Spineless creatures have been all over the news this week. We’ve had strange beasts appearing on beaches, wondrous finds from the deeps and (apparently) a new front on the war on cancer.
Let’s start here in New Zealand with a surprising find on a Wellington beach.
Photo from stuff article /Emma Best
That’s a giant squid (Architeuthis sp.) and at 3m long it’s a baby, full grown females can reach 13m. Giant squids are really deep sea predators, so beachings are relatively rare. This one appears to have been in a fight. We don’t know too much about the food webs at the bottom of the ocean, sperm whales are the only creatures known to take on adult giant squids but sharks and other whales might very well attack sub adults like this one. As an aside, studying parasites might be the best way to work out who eats who in the deeps. When you dissect a shark or a whale its stomach contents give you a picture of what it’s eaten recently, when you look at its parasites you can paint a picture of what it’s eaten over its lifetime. However the squid got its injuries, they proved fatal. it washed up dead and was returned to the ocean with the next high tide.
Then there was the announcement of the results of the Census of Marine Life, an inventory of the species living in the earth’s oceans. The news of that story was almost universally illustrated with pretty pictures of weird animals photographed from deep sea submersibles. Here’s a particularly striking example of the genre, an amphipod with a house which showed up in the Guardian and National Geographic:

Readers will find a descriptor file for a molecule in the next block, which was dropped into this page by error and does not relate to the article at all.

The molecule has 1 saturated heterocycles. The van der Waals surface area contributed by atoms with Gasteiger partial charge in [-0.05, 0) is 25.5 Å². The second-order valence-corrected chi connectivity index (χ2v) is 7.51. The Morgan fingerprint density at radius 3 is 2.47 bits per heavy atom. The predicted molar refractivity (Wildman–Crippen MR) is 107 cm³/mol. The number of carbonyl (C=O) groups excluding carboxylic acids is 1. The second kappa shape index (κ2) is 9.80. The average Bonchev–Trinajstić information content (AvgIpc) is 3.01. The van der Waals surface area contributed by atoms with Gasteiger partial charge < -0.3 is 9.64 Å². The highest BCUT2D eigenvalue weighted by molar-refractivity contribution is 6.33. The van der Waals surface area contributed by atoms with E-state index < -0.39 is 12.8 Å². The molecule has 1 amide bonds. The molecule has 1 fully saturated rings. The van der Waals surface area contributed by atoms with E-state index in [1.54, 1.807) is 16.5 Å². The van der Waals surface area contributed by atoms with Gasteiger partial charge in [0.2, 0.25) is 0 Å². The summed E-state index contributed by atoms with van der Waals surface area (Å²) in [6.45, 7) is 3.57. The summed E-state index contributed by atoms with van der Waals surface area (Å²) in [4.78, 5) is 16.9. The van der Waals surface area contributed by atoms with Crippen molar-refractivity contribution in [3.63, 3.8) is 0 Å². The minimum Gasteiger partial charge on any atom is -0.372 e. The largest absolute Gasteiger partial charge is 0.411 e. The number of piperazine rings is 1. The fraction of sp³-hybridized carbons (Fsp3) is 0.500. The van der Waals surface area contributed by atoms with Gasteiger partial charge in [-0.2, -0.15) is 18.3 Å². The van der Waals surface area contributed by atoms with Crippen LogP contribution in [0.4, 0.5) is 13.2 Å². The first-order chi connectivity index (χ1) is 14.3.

Photo from Texas A&M press
Obviously, that mean-looking shrimp-like amphipod is a spineles creature, but it might suprise you that its transluscent home is also an animal. In fact, it’s one of your closest relatives in the biological world. It’s a salp, a relative of the sea squirts, and it’s a member of the chordata – the same phylum as the all the vertebrates. Matt Cobb has all the details in his guest post at why Evolution is True.
Finally, scientists published the first complete genome sequence from a sponge. As has become customary for genome studies, the press releases and the resulting new stories all suggest that these DNA sequences will help us fight cancer. Well, perhaps. Cancer is ultimately about uncontrolled cell proliferation and sponges are the simplest animals to have to find a way of marshalling thousands of cells into a single body. But is that really the only reason we should be exciting about a tool that helps us to understand the origins of multicellularity, or being able to see where the precursors of the development programs that pattern the bodies of more complex animals came from? I’d like to think the average reader is just an excited by a little scientific awe as they are by some ill defined and far off medical benefit. (Before I sound too grumpy I should say that the press release from UC Santa Barbara was really very good, it’s just a shame some of those points didn’t get picked up in the reporting.)
To those three stories you can add a call for insects to replace red meat, sub zero octopus venom and a BBC tour of invertebrate collections form the Gulf of Mexico. It really was quite the week for invertebrate news.